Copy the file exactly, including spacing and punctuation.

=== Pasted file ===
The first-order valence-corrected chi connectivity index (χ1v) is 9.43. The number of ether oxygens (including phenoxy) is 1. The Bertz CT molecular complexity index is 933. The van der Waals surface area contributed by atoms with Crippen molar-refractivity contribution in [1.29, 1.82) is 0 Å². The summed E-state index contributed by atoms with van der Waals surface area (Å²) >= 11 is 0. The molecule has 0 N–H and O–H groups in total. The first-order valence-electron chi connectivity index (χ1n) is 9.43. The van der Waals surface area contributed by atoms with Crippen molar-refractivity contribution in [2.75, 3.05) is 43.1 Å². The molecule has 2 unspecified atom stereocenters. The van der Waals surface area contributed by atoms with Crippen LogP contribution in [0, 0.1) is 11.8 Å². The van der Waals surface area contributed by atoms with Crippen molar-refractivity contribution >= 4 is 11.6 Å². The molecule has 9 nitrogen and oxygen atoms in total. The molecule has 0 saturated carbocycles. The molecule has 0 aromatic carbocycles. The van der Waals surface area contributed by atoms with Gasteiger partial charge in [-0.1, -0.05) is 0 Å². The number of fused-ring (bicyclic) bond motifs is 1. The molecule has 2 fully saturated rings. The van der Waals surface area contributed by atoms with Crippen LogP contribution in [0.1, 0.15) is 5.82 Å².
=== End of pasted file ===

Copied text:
The first-order valence-corrected chi connectivity index (χ1v) is 9.43. The number of ether oxygens (including phenoxy) is 1. The Bertz CT molecular complexity index is 933. The van der Waals surface area contributed by atoms with Crippen molar-refractivity contribution in [1.29, 1.82) is 0 Å². The summed E-state index contributed by atoms with van der Waals surface area (Å²) >= 11 is 0. The molecule has 0 N–H and O–H groups in total. The first-order valence-electron chi connectivity index (χ1n) is 9.43. The van der Waals surface area contributed by atoms with Crippen molar-refractivity contribution in [2.75, 3.05) is 43.1 Å². The molecule has 2 unspecified atom stereocenters. The van der Waals surface area contributed by atoms with Crippen LogP contribution in [0, 0.1) is 11.8 Å². The van der Waals surface area contributed by atoms with Crippen molar-refractivity contribution >= 4 is 11.6 Å². The molecule has 9 nitrogen and oxygen atoms in total. The molecule has 0 saturated carbocycles. The molecule has 0 aromatic carbocycles. The van der Waals surface area contributed by atoms with Gasteiger partial charge in [-0.1, -0.05) is 0 Å². The number of fused-ring (bicyclic) bond motifs is 1. The molecule has 2 fully saturated rings. The van der Waals surface area contributed by atoms with Crippen LogP contribution in [0.1, 0.15) is 5.82 Å².